"In the fourth and fifth innings, I fell behind way more than I needed to," Ely said. "I can't be doing that, especially against a lineup like theirs."

On the other hand, when Ely has thrown strikes, he has been hit hard. In those 10 innings of his past two starts, Ely has given up 15 hits -- eight of them for extra bases and three of them home runs. The result is that Ely has given up the same number of runs (eight) over his past two starts that he gave up over his previous six starts combined.

"He has just been a little off," Torre said. "For him to be successful, he has to have his control. He is either on the edge or off the edge. He can't challenge people down the middle because he doesn't have overpowering stuff. He had some bad counts tonight, some 2-0, some 2-1, some 3-1, and it's a little tough to pitch that way, especially against a ballclub that likes to move runners."

For better or worse, though, Ely apparently is staying in the rotation, even with Vicente Padilla tentatively due to return sometime during next weekend's three-game series against the Boston Red Sox. Torre reiterated after the game that fellow rookie Carlos Monasterios, who will make his final start Sunday against the Angels, is the guy who will go to the bullpen to make room for Padilla.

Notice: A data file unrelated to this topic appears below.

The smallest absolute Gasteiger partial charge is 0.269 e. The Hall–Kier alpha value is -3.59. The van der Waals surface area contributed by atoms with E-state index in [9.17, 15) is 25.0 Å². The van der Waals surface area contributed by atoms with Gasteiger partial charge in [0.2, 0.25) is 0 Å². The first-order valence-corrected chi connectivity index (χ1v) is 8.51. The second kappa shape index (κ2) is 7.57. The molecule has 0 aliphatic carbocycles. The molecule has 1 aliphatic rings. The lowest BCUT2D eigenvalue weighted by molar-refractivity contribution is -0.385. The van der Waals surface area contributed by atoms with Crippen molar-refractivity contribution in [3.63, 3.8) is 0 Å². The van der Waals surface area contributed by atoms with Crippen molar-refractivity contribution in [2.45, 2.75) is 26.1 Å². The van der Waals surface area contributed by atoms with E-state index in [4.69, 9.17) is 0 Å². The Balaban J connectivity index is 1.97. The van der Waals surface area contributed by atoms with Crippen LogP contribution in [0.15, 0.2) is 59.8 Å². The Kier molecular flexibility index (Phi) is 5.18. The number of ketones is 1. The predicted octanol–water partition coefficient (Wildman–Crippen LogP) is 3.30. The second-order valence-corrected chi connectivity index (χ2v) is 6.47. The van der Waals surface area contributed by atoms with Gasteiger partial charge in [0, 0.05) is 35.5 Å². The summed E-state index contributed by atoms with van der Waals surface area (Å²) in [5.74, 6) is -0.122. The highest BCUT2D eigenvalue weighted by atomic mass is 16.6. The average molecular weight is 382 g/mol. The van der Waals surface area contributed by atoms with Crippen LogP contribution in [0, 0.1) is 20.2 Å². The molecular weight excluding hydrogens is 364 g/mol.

"I think [Ely] has shown us enough in the way he goes about his business," Torre said. "Whereas Ely has been pitching as a starter all year, even though some of it was at the minor league level, Monasterios has worked out of the bullpen for us. But we're trying to win ballgames whichever way we can do it, and if there comes a time when we need to make a change, we will do it at that time."

Perhaps the Dodgers (36-26) -- who fell into second place in the National League West and now trail division-leading San Diego by one game -- have nothing to worry about with Ely. Perhaps the past two starts are nothing more than a momentary plot twist in Ely's fairy-tale season. Perhaps when he takes the mound at Fenway, he will go right back to that pinpoint command that got everyone's attention so quickly.

Then again, maybe this is just the downside of the fact the Dodgers have had to rely so heavily on an untested rookie in their starting rotation. Maybe it was always bound to eventually catch up with them.

Key moment